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Dogs/Conjunctivitis in Dogs



Hello, I have 3 dogs: a  10 month old male foxhound (Camo), an 8 year old female German Shepard/Black lab (Maggie), and a 12 year old male Rottweiler/black lab (Dobie).
Recently, Camo got pink eye and gave it to Maggie. I took them to the vet and got them medicine, it was prescribed for 3x/day for a week. I didn't miss a single round, but after it was done, Maggie was fine, but Camo only seemed to get a little better, and when I stopped giving him medicine, it just came back again.
So I got more medicine from the vet and did it for another week (Maggie still was fine) and then a few days after the week was up, he still had it. And now Maggie has it again too.

I'm not sure what to do now. I do not want to go to the vet again, because I have gone so much and spent so much money on Camo recently. I would go if I knew it would help him, but it hasn't.
So what do you think I should do? are there any other alternative options?

More info: Camo came from the humane society. He is mainly white with brown speckles; mainly pink skin. His eye discharge starts off a white/yellow color and turns green when dried. I wipe it off with a warm, wet towel often. I believe that Dobie hasn't gotten it because he doesn't play with the other two, whereas they wrestle all the time. Camo has always had it in both eyes, while Maggie got it in one eye and then the other a few days later and now she only has it in one eye. They all currently eat pedigree (I know, not the best for them, but all other food makes Dobie's eyes swell shut) Dobie also has hot spots on his ankles and tail. Maggie's eyes are pink, but Camo's are only sometimes. There is not cobble-stone like surface on their eyes. They are eating as well as defecating normally.

Please let me know if I can specify anything!
Thank you
(I attached a couple of pictures to give you a visual


Hi Melissa

I can understand wanting to avoid additional vet bills.
It would help to know the form of conjunctivitis that's making the rounds in your home: bacterial conjunctivitis, or viral. Both of these forms are contagious, as you no doubt are aware at this point. Typically, treatment for conjunctivitis is based on the type of conjunctivitis the dog has.

The home treatment for Conjunctivitis involves relieving discharge by flushing the eye twice a day with an eyewash:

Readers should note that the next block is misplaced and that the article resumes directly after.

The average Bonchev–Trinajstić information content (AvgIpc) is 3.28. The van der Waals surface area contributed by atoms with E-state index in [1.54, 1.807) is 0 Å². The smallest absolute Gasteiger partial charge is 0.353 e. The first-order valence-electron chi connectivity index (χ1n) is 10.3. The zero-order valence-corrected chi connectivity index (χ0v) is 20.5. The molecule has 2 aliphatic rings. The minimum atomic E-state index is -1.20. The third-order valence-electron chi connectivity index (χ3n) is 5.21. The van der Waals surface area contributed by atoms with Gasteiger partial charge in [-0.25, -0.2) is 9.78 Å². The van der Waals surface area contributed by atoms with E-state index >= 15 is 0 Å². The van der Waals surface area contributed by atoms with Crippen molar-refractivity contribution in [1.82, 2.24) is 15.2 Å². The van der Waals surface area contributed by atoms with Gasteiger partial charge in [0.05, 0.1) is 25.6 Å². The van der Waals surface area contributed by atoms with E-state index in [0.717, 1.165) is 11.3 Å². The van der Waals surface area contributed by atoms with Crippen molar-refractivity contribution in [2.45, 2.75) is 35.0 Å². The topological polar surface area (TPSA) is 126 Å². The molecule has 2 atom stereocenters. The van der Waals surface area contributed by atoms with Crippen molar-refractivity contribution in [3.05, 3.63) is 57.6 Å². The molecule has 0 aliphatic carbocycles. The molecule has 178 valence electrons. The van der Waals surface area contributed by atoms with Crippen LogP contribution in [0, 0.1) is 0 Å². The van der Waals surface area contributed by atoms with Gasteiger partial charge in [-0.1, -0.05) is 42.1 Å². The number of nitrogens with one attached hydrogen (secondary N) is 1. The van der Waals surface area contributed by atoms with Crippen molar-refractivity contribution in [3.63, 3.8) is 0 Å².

1 quart (4 cups) of water boiling water
1 tablespoon medicinal-quality boric acid powder (not the kind used to kill bugs!)
Measuring spoon
Sterile cotton balls or pads
Small clean bowl

Add one level tablespoon of boric acid powder to four cups of boiling water. Stir until dissolved. Let cool to a lukewarm temperature.
Pour 1/4 cup of the cooled solution into a small clean bowl.
Wash your hands, then soak a sterile cotton ball in the solution and apply to your dogs eyes, cleaning away discharge. Throw used cotton balls away after one use. Repeat using new cotton ball until all the solution in the bowl is used up. Try to flood the eye with the solution. Wipe your dogs face(s) with a clean towel.
Even if only one eye seems affected, prevent the infection from spreading by applying the solution to both eyes. Repeat this procedure at least twice a day, in the morning and before bed at night. Store the unused portions of eyewash in an airtight container. If during the day there is an excess of discharge, clean it up by using a sterile saline solution on a cotton ball. It can take two or three days to resolve the infection using this treatment. Store the unused solution in a sealed jar and store it at room temperature. Keep it closed when not in use and take care not to contaminate any remaining solution. Do not use a stronger solution than recommended.

If you don't see improvement after three days of this treatment, or if your dog's symptoms change or worsen, know that you've gave it a good shot, but it's then time take them back to the vet.

Sometimes the immune system of the dog develops a negative reaction to a stimulus like dust or pollen, or irritants such as smoke, mistaking this for an infectious agent. The immune system produces histamines which cause the inflammation of the eye's conjunctiva. It can be helpful to support your dog's immune system by adding an antioxidant supplement and Omega 3 and 6 fatty acid supplement to your dog's diet. Two really good antioxidants to consider are Cell Advance 880, or Antioxidant Boost 880.

I hope I've been a help. Feel free to get back to me if I can be of further help.
Best of luck,

(and thanks for the pictures, your dogs are beautiful)  


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To date, I've owned 7 dogs, all of which have lived into old age. Having cared for them in all stages of life, I feel I can offer sound advice to other pet owners, and people considering getting a dog. I am knowledgeable about the AKC (American Kennel Club) dog breeds, training and exercise, caring for sick and elderly pets, feeding, as well as many holistic treatments pets can benefit from. My only request is that you write me using standard English and punctuation.


My life experience in this field is more like "on the job training" rather than an actual degree in animal welfare. You may benefit from my experiences over the past 30 years. Aside from the dogs I've owned, I'm also involved in "breed rescue" and have fostered several dogs, all of which have been adopted to wonderful "forever homes". I find helping people who want a dog very rewarding.

Real life experience, based on over 30 years of dog ownership.

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